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The use of prescription drugs among American adults increased significantly from 1999 to 2012, according to a new study published Nov. 3 in the Journal of the American Medical Association.
The study, “Trends in Prescription Drug Use Among Adults in the United States From 1999-2012,” was conducted using survey data provided by the Centers for Disease Control and Prevention. The research team was led by epidemiologist Elizabeth D. Kantor of the Memorial Sloan Kettering Cancer Center in New York—formerly a postdoctoral fellow at the Harvard School of Public Health—and Edward L. Giovannucci, a professor of nutrition and epidemiology at the School of Public Health.
The study revealed two main findings, said Kennedy School of Government professor Joseph P. Newhouse, who was not involved in the research. The first was an increase in the prevalence of the use of prescription drugs, from 51 percent of adults in 2000 to 59 percent in 2012. The increase persists even after accounting for the changing age distribution of society over the course of the study
The other finding, Newhouse said, was an increase in the use of polypharmacy, which the study defined as the simultaneous use of five or more drugs. Approximately 8 percent of adults reported polypharmacy in 1999-2000; that number almost doubled to 15 percent by 2011-12.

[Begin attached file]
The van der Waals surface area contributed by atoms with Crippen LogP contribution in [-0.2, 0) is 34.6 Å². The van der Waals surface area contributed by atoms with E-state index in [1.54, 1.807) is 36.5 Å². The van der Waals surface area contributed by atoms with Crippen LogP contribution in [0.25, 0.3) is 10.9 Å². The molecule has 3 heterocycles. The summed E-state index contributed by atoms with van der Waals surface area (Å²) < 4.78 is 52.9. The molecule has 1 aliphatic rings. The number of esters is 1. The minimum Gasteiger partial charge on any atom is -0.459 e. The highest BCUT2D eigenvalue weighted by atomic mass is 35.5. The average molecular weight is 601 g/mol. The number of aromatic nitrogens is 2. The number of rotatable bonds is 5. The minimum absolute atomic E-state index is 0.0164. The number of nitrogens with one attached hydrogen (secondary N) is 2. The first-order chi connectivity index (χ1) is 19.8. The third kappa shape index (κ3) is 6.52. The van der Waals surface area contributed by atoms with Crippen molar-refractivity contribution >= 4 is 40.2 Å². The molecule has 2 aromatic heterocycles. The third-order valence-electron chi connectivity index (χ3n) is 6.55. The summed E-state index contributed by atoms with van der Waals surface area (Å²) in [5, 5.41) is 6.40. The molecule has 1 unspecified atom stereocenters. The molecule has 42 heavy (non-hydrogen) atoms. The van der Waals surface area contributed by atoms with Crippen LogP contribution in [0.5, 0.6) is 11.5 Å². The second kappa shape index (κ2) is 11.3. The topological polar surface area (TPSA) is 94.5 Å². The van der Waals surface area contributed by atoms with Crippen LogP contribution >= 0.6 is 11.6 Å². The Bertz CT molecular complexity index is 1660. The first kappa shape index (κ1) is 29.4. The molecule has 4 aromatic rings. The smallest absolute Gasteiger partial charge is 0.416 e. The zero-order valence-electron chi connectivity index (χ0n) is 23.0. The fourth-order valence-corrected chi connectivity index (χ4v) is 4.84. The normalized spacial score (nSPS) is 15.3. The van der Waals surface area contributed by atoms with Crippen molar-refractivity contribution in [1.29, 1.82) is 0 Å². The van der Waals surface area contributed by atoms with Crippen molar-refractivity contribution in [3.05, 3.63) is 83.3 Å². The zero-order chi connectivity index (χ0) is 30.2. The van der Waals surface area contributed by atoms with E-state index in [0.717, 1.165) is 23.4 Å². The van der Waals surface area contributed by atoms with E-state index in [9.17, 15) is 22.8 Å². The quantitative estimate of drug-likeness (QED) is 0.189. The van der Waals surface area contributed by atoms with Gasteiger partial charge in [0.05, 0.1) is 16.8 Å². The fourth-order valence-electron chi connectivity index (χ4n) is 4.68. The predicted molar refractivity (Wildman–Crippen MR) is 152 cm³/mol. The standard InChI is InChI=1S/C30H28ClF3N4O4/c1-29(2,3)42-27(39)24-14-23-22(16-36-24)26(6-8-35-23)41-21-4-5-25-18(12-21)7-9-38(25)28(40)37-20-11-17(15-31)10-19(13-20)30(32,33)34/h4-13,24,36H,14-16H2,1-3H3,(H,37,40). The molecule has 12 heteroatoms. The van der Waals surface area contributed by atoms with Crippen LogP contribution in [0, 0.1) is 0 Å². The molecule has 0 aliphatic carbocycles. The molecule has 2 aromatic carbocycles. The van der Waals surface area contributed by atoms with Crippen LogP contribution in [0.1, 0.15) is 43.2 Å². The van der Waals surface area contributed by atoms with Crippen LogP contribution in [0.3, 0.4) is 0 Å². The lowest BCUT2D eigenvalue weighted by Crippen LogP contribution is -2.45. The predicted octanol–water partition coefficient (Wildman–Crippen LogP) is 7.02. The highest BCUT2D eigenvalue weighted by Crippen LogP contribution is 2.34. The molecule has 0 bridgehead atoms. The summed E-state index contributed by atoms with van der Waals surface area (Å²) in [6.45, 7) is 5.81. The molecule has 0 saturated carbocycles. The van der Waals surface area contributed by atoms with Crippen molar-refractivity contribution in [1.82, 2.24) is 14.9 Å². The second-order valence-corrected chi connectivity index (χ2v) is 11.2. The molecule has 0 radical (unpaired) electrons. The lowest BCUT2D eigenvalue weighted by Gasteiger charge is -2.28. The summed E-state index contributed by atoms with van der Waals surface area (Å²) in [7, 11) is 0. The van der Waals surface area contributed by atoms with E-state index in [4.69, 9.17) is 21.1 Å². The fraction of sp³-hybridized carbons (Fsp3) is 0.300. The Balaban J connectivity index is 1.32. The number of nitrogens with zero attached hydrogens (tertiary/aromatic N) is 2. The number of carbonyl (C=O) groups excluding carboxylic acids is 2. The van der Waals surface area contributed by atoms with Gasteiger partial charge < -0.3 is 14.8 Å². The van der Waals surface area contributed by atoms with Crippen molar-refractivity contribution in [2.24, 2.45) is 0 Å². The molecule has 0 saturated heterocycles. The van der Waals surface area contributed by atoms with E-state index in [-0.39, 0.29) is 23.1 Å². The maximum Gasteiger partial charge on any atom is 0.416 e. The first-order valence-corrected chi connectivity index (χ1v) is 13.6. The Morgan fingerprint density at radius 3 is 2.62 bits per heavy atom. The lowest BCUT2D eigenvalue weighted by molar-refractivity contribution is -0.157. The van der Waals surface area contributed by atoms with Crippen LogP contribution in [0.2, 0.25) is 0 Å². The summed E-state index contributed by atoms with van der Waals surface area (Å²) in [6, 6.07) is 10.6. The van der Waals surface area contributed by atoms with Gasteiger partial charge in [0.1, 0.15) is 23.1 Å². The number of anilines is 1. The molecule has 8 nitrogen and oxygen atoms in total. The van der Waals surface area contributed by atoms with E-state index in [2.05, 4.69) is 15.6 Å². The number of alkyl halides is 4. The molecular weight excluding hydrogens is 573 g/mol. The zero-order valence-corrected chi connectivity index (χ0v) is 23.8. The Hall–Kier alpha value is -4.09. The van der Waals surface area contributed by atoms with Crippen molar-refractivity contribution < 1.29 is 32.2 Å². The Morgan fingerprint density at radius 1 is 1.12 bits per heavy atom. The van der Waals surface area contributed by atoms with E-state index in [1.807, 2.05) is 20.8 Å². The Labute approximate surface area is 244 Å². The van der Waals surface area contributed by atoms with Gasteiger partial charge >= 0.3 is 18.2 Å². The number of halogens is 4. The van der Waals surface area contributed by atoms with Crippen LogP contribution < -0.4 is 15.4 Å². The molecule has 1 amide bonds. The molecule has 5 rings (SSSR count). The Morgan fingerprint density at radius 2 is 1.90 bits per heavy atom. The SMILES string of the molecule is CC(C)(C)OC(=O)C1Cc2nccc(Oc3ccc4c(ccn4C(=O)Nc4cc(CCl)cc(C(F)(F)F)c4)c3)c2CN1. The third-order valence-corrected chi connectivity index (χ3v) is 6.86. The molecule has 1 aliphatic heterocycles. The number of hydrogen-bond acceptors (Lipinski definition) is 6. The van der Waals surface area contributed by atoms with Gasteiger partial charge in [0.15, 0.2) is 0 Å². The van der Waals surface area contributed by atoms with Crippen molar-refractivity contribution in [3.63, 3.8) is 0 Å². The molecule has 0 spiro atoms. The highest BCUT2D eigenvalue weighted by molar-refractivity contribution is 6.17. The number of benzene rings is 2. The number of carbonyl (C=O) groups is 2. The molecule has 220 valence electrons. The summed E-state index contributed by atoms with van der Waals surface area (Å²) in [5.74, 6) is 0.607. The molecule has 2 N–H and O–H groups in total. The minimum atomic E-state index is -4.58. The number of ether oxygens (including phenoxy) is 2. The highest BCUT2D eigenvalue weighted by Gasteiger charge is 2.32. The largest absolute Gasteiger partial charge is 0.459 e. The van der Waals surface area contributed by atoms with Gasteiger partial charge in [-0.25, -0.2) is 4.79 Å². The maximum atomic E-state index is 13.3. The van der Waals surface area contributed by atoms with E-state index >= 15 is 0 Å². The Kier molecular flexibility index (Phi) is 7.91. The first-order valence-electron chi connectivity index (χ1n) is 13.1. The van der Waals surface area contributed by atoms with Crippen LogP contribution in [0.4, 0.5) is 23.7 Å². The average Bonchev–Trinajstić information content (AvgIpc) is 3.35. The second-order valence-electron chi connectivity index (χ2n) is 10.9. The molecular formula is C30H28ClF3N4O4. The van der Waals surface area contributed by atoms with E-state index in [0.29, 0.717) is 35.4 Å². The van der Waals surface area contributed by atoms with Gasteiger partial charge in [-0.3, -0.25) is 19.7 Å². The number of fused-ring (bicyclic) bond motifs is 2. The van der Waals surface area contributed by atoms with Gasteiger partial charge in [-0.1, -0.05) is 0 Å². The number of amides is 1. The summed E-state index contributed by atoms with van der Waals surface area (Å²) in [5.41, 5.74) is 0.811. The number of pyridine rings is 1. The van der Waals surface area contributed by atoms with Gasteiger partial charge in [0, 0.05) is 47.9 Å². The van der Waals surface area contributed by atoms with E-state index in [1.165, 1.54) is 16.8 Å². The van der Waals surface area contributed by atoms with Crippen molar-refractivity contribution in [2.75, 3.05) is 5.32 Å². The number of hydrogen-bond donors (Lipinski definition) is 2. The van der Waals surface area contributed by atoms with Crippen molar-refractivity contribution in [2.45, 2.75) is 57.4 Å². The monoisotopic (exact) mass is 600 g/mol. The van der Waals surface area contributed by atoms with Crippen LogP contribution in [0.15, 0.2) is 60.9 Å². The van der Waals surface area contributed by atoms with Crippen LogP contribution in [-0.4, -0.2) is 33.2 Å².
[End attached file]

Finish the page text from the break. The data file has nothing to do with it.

These changes can be attributed to many factors, according to the study, including increased access to cheaper generic medications and broader prescription drug coverage for segments of the population such as senior citizens.
The study also revealed that eight of the top 10 most commonly used drugs are prescribed for conditions associated with cardiometabolic syndrome, which are linked to obesity.
This, Kantor said, "raises the question: could obesity be affecting the landscape for prescription drug use?” adding, “ I wouldn’t say it’s all one factor, it’s probably a number of factors acting together. But I do think obesity could be a part of it, but so could lots of things.”
Despite the study’s results, experts said the research is not necessarily cause for alarm.
“I would encourage people not to jump to the conclusion that we are using medications too much,” said Glen T. Schumock, a professor of pharmacy practice and pharmacy administration at the University of Illinois at Chicago. Over the time period examined in the study, he added, “new guidelines have been developed and published by medical societies that suggest that physicians can prescribe more medications, rather than less.”
“It can be possible that for some people, applying for more drugs is more appropriate,” Newhouse said. “All in all, whether the increased use is a good thing or bad thing is hard to tell from this paper.”
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